Eye Color Possibilities
Brown
Nose Color Possibilities
Black
Coat Color Possibilities
Black
Brown
Red
Cream
Fawn
Sable
Brindle
White
Blue
Coat Length
Short Medium Long
Coat Density
Sparse Normal Dense
Coat Texture
Straight Wiry Wavy Curly Corded

Pom-Coton Breed Maintenance

Your Pom-Coton hybrid, being a mix of the Pomeranian and the Coton De Tulear, is a breed which may or may not be hypoallergenic as this trait is contributed only by the Coton parent.  This hybrid is considered to be in the moderate category of maintenance, its long and dense coat requiring brushing two to three times a week to remove mats, debris, loose hair and distribute oils through the coat.  She will likely be a low to moderate shedder and low in the drooling and smell category.  The ears of your hybrid will need to be checked weekly and cleaned as needed with a cotton ball and approved canine ear-cleaning solution.  Be sure to check her toenails once a week and trim them when needed.  As is the case with most canines, attention to dental health is also important.  Brushing her teeth two or three times a week and keeping up with routine dental exams and cleanings with your veterinary professional will help avoid the development of periodontal disease and the tooth loss which accompanies it.
Brushes for Pom-Coton
Pin Brush
Dematter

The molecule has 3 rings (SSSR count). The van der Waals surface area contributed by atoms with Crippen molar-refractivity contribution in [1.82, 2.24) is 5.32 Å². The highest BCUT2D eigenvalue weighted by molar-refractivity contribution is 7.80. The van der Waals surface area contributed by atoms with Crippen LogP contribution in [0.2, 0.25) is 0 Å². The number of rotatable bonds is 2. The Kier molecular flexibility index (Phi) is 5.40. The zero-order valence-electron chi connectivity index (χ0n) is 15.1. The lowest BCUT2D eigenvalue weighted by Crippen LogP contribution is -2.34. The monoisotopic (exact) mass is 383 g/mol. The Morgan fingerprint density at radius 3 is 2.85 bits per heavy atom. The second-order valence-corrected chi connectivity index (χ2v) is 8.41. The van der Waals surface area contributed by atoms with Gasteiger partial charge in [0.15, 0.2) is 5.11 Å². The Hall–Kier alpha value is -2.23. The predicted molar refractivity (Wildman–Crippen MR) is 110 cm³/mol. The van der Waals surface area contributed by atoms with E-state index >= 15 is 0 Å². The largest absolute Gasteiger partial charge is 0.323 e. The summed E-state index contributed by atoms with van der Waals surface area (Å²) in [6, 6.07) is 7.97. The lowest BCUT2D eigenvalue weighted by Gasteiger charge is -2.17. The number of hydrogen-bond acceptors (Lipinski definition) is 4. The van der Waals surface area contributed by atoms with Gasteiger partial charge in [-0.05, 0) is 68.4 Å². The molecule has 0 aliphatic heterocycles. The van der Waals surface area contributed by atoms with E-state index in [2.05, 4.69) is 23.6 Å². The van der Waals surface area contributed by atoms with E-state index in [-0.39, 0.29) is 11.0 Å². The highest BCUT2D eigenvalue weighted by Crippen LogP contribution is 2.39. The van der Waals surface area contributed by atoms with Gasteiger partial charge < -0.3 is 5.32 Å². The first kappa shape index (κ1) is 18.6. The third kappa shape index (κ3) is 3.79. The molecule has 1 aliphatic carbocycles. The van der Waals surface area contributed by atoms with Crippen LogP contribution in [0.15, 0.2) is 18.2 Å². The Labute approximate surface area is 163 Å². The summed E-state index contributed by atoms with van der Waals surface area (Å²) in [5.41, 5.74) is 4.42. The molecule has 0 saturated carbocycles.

Deshedder
Nail Clipper
Brushing Frequency
Daily Weekly Monthly

Pom-Coton Temperament

Your Pom-Coton hybrid, being a mix of the Pomeranian and the Coton De Tulear, can inherit the temperament traits of one or both of the parent breeds.  Your hybrid will be loving, affectionate, alert, loyal, intelligent, outgoing, playful and social. It is recommended, as it is with almost every canine breed, that early socialization be utilized.  With appropriate and early socialization, she will get along well with kids, other dogs and even the family cat.  She may be a bit wary of strangers, getting this trait from the Pom parent, but the approachable trait contributed by the Coton parent may modify this.  It is important to remember that your hybrid is very intelligent and with that intelligence come training issues. Having said that, the Pom-Coton should be fairly easily trained, provided you keep your training periods short and incorporate lots of fun in them.  A bored canine can develop some very annoying destructive behaviors if they are not kept adequately engaged both mentally as well as physically.

Pom-Coton Activity Requirements

Your Pom-Coton is a moderately active canine.  She will require 30 to 60 minutes of daily exercise.  This exercise can be accomplished with daily walks, interactive games of fetch and Frisbee, exploring and playing in the dog park or the fenced back yard and romping and fetching type games in the house.  Your Pom-Coton, being a small size, can easily be suited to apartment or condo living as long as her exercise needs are met on a daily basis.  She can also live quite nicely in a family home with or without a fenced yard whether in an urban or rural setting.  She will likely tolerate moderate climates, with extra protection needing to be provided in the hotter and colder temperature extremes.
Activity Level
Low Medium High
Rec. Walk Mileage Per Week
5 miles
Minutes of Activity Per Day
45 minutes

Pom-Coton Food Consumption

Cups Per Day
1 cups
Daily Cost
$0.8 - $1
Monthly Cost
$25 - $30

Pom-Coton Height & Weight

6 Months
Height: 7 inches Weight: 6 lbs
Height: 7 inches Weight: 6 lbs
12 Months
Height: 10 inches Weight: 9 lbs
Height: 10 inches Weight: 9 lbs
18 Months
Height: 10 inches Weight: 9 lbs
Height: 10 inches Weight: 9 lbs

Pom-Coton Owner Experiences

Book me a walkiee?
Pweeeze!